We have to nurture strong hearts to face into the world with hope.  It is not automatic for most of us.  I wonder what the widow did to stay persistent in her belief and action for justice, especially in the face of a judge who couldn’t care less.  How many people told her to knock off, that she was in contempt of court?  Perhaps her support group told her to pray the Serenity Prayer, “Lord grant me the courage to change the things I can, serenity for the things I cannot change and the wisdom to know the difference.”  But she chose the courage part, probably disturbing everyone’s serenity, friend and foe alike.


Let me tell you what I learned this week about widows in the Bible and especially in Luke.  In the Hebrew texts, especially Psalms and the prophets, it says 39 times “Defend the widow and orphan.”  They are the most vulnerable in ancient society, without the support of a male head of the household in a patriarchal society.  These are the most likely to become beggars on the street, and society is measured in God’s eyes, not by the GDP or S&P 500, but by how widows and orphans are treated.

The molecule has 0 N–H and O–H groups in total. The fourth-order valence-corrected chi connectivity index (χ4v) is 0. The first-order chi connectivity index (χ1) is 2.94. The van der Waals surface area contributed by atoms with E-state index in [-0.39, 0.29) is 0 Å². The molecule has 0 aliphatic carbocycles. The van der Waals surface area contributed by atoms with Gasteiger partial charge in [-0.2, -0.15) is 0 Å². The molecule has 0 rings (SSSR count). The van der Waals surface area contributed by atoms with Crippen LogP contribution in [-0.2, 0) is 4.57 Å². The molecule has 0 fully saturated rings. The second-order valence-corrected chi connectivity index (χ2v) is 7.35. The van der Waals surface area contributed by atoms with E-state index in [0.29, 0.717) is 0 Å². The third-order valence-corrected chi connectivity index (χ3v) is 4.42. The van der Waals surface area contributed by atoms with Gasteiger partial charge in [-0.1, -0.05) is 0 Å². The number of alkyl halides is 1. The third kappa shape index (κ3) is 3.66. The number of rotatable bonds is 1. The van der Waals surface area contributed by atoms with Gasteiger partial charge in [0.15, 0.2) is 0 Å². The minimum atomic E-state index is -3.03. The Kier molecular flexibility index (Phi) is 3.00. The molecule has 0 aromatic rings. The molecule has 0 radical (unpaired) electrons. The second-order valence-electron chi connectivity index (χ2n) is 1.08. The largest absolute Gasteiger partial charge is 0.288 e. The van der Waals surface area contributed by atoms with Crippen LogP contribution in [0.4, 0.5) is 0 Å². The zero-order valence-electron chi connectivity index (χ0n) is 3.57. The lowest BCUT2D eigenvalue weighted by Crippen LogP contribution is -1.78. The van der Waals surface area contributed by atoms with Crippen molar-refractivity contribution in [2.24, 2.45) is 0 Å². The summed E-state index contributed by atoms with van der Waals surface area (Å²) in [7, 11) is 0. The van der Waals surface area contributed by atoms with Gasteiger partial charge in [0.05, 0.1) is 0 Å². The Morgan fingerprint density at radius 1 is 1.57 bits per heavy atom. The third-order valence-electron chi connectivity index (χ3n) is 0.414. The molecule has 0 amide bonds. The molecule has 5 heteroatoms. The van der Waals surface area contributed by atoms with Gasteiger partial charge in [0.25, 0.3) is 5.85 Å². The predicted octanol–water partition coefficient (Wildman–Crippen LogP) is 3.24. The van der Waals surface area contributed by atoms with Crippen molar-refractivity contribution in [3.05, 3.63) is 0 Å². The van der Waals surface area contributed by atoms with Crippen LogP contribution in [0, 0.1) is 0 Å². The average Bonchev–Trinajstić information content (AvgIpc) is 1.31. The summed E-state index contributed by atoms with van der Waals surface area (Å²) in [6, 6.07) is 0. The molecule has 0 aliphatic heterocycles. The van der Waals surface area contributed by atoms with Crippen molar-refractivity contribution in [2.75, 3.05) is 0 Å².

Luke follows this tradition but does something really surprising about the character of widows.  He has several stories that only appear in Luke.  First, Luke tells the story that a prophet named Anna, a wise old woman who was always praying at the Temple.  She heard 12 year-old Jesus teach in the Temple and said that he was one who would redeem Israel.  Second, when Jesus preaches his first sermon in Nazareth, he reminds people of the widow Zaraphaeth, a foreigner, who took care of Elijah, the prophet, and fed him from her meager supplies while he regained strength.  Third, we have the story of the widow’s might, who gave her last penny, and Jesus proclaims her to be a model of generosity greater than everyone. (Which only Mark includes.)  And fourth, we have this story of the persistent widow.